The woes of men who gather at ‘The Point’

A group of Zimbabwean men wait for work in Salt River.

To the 20 men who gather in Salt River each day, it has become known as “The Point”.

Their reason for performing the daily ritual near a petrol station at the bottom of Salt River Road is simple: while their efforts might come to nought, congregating at this bustling junction at least gives them an opportunity – however small – to get work.

Six years ago, Zimbabwean Oswald Kucherera was one of these men who have travelled thousands of kilometres to escape economic and political turmoil to forge a new life for themselves south of the border.

Mr Kucherera is one the lucky ones. After years of waiting desperately at The Point, hoping to be picked up for a few hours’ of labour, he was employed at Six Span Street, formerly the Democracy Centre, as a receptionist and general worker.

Recently, he self-published a memoir, The Exodus Down South, in which he tells of his arduous journey to South Africa, and the hardships his countrymen endure trying to earn a living wage.

“Fascinating stories were shared at The Point,” he writes.

“These were sad stories, but we celebrated the bravery of these people. We admired their courage.

“Some claimed to have held and wielded the most important and influential posts in their communities. They did not want to be identified with the weak or poor, so most of them claimed to have emigrated from big cities such as Bulawayo, Harare or Mutare.”

Prompted by the accounts in this stirring book, Mr Kucherera accompanied the Tatler to The Point, where he introduced us to some of the men waiting for a passing driver to stop and offer them a day’s work

Mike Makangae arrived in Cape Town in 2008, choosing to follow his brother to these shores.

“Things were just not stable back home,” he said. “I had a passport, so I was able to catch a bus to Johannesburg. Unfortunately, I had to wait two days before I could get the bus to Cape Town. That meant I had to sleep on the streets at Park Station. It is very dangerous there, but I was lucky in that I was not attacked.”

Since his arrival, he has lived in Philippi, but has had no opportunity to pursue his ambitions as an artist, for which he is trained. “If I want money, I have to wait with the others here, hoping I can get a construction or gardening job.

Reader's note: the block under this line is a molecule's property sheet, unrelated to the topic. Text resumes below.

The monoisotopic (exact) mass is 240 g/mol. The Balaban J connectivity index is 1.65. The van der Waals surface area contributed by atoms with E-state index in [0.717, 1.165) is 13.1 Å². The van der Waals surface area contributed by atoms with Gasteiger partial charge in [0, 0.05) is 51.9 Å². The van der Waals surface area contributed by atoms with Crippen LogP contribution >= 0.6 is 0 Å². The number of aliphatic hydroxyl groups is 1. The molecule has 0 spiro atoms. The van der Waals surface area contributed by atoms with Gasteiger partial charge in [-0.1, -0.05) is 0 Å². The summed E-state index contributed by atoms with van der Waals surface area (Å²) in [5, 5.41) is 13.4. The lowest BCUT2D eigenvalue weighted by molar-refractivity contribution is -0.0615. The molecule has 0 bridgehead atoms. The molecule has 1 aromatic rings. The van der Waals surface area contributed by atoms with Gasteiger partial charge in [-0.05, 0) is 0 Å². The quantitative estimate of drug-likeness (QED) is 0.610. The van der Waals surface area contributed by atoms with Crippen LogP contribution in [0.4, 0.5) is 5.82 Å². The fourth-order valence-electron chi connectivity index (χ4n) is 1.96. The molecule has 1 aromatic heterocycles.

“I also do house painting and plumbing. If I don’t come here I will have nothing. I can’t just sit at home.”

Although he has lived in Philippi for almost a decade, he still feels “threatened” by the local community, despite numerous efforts to quell xenophobic attitudes.

“We are still not accepted. The local people think we always have money. So they will ask us for money, and we end up giving them what little we do have because we don’t want to be sworn at or attacked.”

Compatriot Malvern Sakutukwa, 36, wears a hardened expression. He has a sister in Mpumalanga.

“I was with her for six months, but there was no work there. I had a passport so I could come here easily, but there are others who don’t have passports who have had to cross crocodile-infested waters to run away from the poverty back home,” Mr Sakutukwa said.

“I attended university in Harare, and then I also worked for the Zimbabwean government for a while. I was actually doing a course to become a pharmacist, but things were so bad economically that I had to leave.”

Repeatedly mentioning that “things are tight”, he said he had no choice but to stand in the sun and rain in search of work.

“Some of the people who pick us up for work are nice, but some are not. Some of them exploit us. We ask R200 for a day’s work on a construction site, but then they will not pay once the work is done. Others will only pay half of what we agreed.”

Mr Sakutukwa said the men often had to help one another financially.

“We have to so we can survive. I think the South African government could help us by giving us the right papers so we can study and improve ourselves, so that we could get a good job. I don’t know why that hasn’t happened.”

One of the youngest of the group, 21-year-old Wanyness Rugube, said while it was “very difficult” to live in a foreign country, “it’s still better than Zimbabwe at the moment”.

Although the agriculture graduate was buoyed by the protest action recently seen against President Robert Mugabe’s regime, he doesn’t think he will be able to return home soon.

“There is no stability and no money there,” he said. “I also think we could be helped if the government could give us papers so we can go to school here. That will give us a chance to get a good job.”

Asked whether he had noticed any changes in the men’s stories since his time at The Point, Mr Kucherera said:

“Not really. The only difference now is that most of the men have passports, whereas when I was here hardly anyone did.

“Aside from that, nothing has changed. It is still the same struggle to get work. If I could say one thing to them, it’s that despite this fight they must remain nice to people. They should always be diplomatic, because, as I have written in the book, things can turn around by meeting the right people.”